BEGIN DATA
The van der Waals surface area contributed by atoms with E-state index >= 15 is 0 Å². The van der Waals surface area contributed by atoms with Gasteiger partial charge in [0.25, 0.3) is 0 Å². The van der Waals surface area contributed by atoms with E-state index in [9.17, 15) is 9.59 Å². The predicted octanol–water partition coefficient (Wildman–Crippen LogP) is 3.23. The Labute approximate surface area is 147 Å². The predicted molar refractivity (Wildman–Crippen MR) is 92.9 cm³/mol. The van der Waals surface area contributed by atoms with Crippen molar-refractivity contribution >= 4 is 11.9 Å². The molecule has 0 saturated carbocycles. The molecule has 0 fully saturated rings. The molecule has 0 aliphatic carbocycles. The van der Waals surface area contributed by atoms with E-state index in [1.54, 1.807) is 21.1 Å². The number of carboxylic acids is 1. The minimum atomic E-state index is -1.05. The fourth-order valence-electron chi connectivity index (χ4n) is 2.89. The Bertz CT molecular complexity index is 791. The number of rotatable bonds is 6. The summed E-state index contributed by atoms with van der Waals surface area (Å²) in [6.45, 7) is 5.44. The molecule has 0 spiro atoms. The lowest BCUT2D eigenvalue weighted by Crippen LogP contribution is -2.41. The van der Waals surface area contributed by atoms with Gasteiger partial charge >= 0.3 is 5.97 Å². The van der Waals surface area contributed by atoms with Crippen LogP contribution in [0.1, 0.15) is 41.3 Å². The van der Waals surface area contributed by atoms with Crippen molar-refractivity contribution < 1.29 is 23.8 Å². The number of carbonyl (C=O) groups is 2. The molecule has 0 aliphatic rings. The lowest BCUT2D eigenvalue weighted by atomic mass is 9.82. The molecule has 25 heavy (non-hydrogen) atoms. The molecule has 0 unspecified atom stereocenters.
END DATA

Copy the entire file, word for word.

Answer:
The van der Waals surface area contributed by atoms with E-state index >= 15 is 0 Å². The van der Waals surface area contributed by atoms with Gasteiger partial charge in [0.25, 0.3) is 0 Å². The van der Waals surface area contributed by atoms with E-state index in [9.17, 15) is 9.59 Å². The predicted octanol–water partition coefficient (Wildman–Crippen LogP) is 3.23. The Labute approximate surface area is 147 Å². The predicted molar refractivity (Wildman–Crippen MR) is 92.9 cm³/mol. The van der Waals surface area contributed by atoms with Crippen molar-refractivity contribution >= 4 is 11.9 Å². The molecule has 0 saturated carbocycles. The molecule has 0 fully saturated rings. The molecule has 0 aliphatic carbocycles. The van der Waals surface area contributed by atoms with E-state index in [1.54, 1.807) is 21.1 Å². The number of carboxylic acids is 1. The minimum atomic E-state index is -1.05. The fourth-order valence-electron chi connectivity index (χ4n) is 2.89. The Bertz CT molecular complexity index is 791. The number of rotatable bonds is 6. The summed E-state index contributed by atoms with van der Waals surface area (Å²) in [6.45, 7) is 5.44. The molecule has 0 spiro atoms. The lowest BCUT2D eigenvalue weighted by Crippen LogP contribution is -2.41. The van der Waals surface area contributed by atoms with Gasteiger partial charge >= 0.3 is 5.97 Å². The van der Waals surface area contributed by atoms with Crippen LogP contribution in [0.1, 0.15) is 41.3 Å². The van der Waals surface area contributed by atoms with Crippen molar-refractivity contribution < 1.29 is 23.8 Å². The number of carbonyl (C=O) groups is 2. The molecule has 0 aliphatic rings. The lowest BCUT2D eigenvalue weighted by atomic mass is 9.82. The molecule has 25 heavy (non-hydrogen) atoms. The molecule has 0 unspecified atom stereocenters.